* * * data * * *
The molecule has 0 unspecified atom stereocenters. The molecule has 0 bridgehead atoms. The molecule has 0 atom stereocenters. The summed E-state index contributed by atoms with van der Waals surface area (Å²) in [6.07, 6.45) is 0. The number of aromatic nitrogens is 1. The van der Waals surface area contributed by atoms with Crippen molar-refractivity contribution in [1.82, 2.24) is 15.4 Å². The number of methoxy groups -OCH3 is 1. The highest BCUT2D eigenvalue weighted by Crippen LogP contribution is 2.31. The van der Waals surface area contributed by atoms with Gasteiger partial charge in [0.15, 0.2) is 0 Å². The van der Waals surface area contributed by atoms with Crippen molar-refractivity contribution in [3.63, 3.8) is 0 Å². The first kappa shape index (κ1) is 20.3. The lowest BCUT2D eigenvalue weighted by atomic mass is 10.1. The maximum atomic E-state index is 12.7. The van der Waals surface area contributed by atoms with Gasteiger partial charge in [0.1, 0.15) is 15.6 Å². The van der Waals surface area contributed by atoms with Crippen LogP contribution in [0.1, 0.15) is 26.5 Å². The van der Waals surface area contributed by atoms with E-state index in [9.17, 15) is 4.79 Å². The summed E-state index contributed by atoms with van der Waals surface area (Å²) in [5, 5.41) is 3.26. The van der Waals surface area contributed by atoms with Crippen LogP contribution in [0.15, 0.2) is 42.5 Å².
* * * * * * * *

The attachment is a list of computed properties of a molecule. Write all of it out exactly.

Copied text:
The molecule has 0 unspecified atom stereocenters. The molecule has 0 bridgehead atoms. The molecule has 0 atom stereocenters. The summed E-state index contributed by atoms with van der Waals surface area (Å²) in [6.07, 6.45) is 0. The number of aromatic nitrogens is 1. The van der Waals surface area contributed by atoms with Crippen molar-refractivity contribution in [1.82, 2.24) is 15.4 Å². The number of methoxy groups -OCH3 is 1. The highest BCUT2D eigenvalue weighted by Crippen LogP contribution is 2.31. The van der Waals surface area contributed by atoms with Gasteiger partial charge in [0.15, 0.2) is 0 Å². The van der Waals surface area contributed by atoms with Crippen molar-refractivity contribution in [3.63, 3.8) is 0 Å². The first kappa shape index (κ1) is 20.3. The lowest BCUT2D eigenvalue weighted by atomic mass is 10.1. The maximum atomic E-state index is 12.7. The van der Waals surface area contributed by atoms with Gasteiger partial charge in [0.1, 0.15) is 15.6 Å². The van der Waals surface area contributed by atoms with Crippen LogP contribution in [0.1, 0.15) is 26.5 Å². The van der Waals surface area contributed by atoms with E-state index in [9.17, 15) is 4.79 Å². The summed E-state index contributed by atoms with van der Waals surface area (Å²) in [5, 5.41) is 3.26. The van der Waals surface area contributed by atoms with Crippen LogP contribution in [0.15, 0.2) is 42.5 Å².